Niall Ferguson in the LATimes poking at Harold Pinter
through the bars of his cage:

"First, a few truths about torture. Torture is bad. It's bad because it's wrong to inflict pain on defenseless captives. It's bad because it breaks international conventions. And even if you don't give a damn about either of those things, it's bad because the costs outweigh the benefits of any intelligence it may elicit.
First, the true part. Thousands of people were killed by U.S.-backed dictatorships, especially in Central and South America. What's demonstrably false is that this violence is comparable in scale with that perpetrated by communist regimes at the same time.
It's generally agreed that Guatemala was the worst of the U.S.-backed regimes during the Cold War. When the civil war there was finally brought to an end in the 1990s, the death toll may have been as high as 200,000. But not all those deaths can credibly be blamed on the United States.
By comparison, the lowest estimate for those killed on political grounds in the last seven years of Stalin's life is 5 million, and the camps of the gulag - which only a fraud or a fool would liken to U.S. prisons today - kept on killing long after his death."
First the true part. It's wrong to inflict unnecessary pain on anything.
The swamp of rationalizations that opens up once that's been pretty much agreed on isn't central here, but it's a vital part of the currently dominant ethical system. Anything not specifically against the letter of the law is permissible.
This seems to be because humans are supposedly incapable of moral sight and action on their own. We can only receive the law and act accordingly.
So men like Ferguson and his masters will say publicly that some heinous act they or their friends are accused of is technically not illegal. This is a defense because being heinous has nothing to do with the rightness or wrongness of anything.
Secondly, torture isn't wrong because it "breaks international conventions". Those international conventions are there because torture is wrong. Even if they weren't there it would still be wrong.
Ferguson's third term, the erstwhile liberal rationalization against torture - that it isn't effective - is morally bogus and immaterial. The "costs" of torturing anything, let alone fellow human beings, are immeasurable and can't be weighed against the benefits of elicited intelligence, or scientific knowledge, or pleasure, or any other gain. The loss of humanity, of human-ness, can't be offset by the survival of the thing that results from that loss.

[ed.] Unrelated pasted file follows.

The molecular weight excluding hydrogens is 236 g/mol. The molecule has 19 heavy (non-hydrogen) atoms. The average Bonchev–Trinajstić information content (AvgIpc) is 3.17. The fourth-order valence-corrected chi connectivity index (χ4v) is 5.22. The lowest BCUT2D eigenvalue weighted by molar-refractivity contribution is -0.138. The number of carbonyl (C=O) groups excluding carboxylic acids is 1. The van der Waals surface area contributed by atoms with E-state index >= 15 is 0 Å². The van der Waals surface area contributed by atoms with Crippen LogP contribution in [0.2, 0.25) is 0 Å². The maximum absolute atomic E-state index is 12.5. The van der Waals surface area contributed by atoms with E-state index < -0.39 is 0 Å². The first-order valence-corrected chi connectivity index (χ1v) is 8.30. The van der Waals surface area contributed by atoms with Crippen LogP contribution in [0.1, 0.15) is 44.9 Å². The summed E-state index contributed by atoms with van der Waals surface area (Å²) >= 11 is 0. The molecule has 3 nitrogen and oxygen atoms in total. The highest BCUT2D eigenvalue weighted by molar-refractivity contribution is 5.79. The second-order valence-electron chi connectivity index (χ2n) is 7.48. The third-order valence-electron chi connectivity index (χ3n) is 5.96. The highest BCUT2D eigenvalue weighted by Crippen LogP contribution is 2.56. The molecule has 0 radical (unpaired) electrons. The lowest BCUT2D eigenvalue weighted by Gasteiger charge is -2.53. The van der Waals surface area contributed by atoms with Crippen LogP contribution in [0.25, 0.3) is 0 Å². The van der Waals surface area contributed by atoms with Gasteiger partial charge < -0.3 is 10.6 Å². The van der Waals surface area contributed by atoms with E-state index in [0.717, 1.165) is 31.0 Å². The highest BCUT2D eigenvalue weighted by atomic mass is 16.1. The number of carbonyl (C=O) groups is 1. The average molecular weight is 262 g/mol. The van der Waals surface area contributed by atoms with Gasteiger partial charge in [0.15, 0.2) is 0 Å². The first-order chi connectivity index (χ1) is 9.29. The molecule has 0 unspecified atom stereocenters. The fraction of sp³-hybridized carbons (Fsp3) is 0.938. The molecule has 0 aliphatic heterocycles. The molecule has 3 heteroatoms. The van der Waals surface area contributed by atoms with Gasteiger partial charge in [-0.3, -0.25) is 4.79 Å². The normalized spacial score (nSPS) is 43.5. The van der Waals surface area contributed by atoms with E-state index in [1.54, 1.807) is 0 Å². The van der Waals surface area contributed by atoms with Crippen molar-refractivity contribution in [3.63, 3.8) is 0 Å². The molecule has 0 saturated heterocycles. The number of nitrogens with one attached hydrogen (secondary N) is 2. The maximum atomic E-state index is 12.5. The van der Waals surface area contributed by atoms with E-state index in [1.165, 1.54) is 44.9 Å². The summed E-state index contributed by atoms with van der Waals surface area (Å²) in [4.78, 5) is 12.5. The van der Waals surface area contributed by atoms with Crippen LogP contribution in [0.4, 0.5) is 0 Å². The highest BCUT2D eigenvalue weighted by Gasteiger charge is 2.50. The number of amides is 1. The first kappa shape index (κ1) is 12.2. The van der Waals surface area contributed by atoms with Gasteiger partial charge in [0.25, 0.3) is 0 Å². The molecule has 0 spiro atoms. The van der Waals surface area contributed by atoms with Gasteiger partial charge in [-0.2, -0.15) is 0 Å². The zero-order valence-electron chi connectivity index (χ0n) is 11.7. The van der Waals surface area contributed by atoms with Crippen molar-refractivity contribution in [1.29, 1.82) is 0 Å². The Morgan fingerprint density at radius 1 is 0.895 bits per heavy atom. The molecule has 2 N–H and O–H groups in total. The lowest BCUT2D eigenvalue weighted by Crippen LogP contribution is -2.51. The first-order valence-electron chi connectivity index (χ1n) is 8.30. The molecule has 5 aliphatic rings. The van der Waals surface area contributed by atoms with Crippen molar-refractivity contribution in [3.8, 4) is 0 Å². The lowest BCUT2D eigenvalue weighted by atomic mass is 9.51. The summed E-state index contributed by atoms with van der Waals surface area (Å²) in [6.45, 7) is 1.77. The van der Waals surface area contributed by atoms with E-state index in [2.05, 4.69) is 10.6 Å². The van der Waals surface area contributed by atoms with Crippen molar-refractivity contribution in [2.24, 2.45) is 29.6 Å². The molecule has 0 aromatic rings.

This is a human perspective on things, though, and will sound like gibberish to the non-humans amongst us.
Ferguson throws his viscid stool at Pinter and dances around gleefully because the "U.S.-backed Latin and South American dictatorships" didn't kill as many individuals as "the communist regimes at the same time".
There's something grotesque about comparing body counts as a test of virtue. Pinter's not doing that, Ferguson is. Pinter's offering an "example of America's view of its role in the world, both then and now" and proving that it's false - untrue and hypocritical.
Someone pretending to be morally innocent who isn't is a hypocrite, and their pronouncements on morality are suspect because of that, whether or not there are worse people around. It's the pretending, Niall, not the numbers.
The point is that invading another country in order to bring them "freedom" - and killing thousands of them while you fail to bring them anything close to actual freedom - looks even more empty when the freedom you're attempting to bring them has bloodstains all over it.
Blood that was shed for the preservation not of liberty but economic license, and by the innocent poor. Greed, not freedom, is what America has been exporting to Iraq.


Head-exploding weirdness of Mary Kay Letourneau's Strange Family/Bush Gov. Connections at R.I. message boards.
Jeb Bush's wife's sister is married to Letourneau's brother. Letourneau's brother Joseph is COO of Blackwater, the private security firm that keeps showing up in places like Fallujah and New Orleans; he was Pentagon Inspector General from Mar. 2002 - Sep. 2005.

President George W. Bush nominated Joseph E. Schmitz to be the Inspector General of the Department of Defense (DoD) on June 18, 2001. The Senate confirmed him on March 21, 2002.
Letourneau's father was a right-wing politician. Seriously right-wing. Way over there right-wing.
At the time of his daughter's scandal, Schmitz had left politics, and was selling souvenirs at Washington, D.C.'s Union Station. He had also bought the home of his hero, Senator Joseph McCarthy.
He was a bigamist and a champion of family values at the same time. One of the children of his bigamy was the infant victim of what may or may not have been an intentional injury to his penis by having a hair tied around it in what may or may not have been a ritual exercise in mind control through the administration of traumatic pain.
Mel Sembler, subject of the R.I. post, founded Straight, Incorporated.

Yet still they avoid

...the often-surreal, always-harrowing fallout she experienced for raising questions...

For twenty-five years, Mary Mapes has been an award-winning television news producer and reporter-the last fifteen of them for CBS News, primarily for The CBS Evening News with Dan Rather and 60 Minutes II.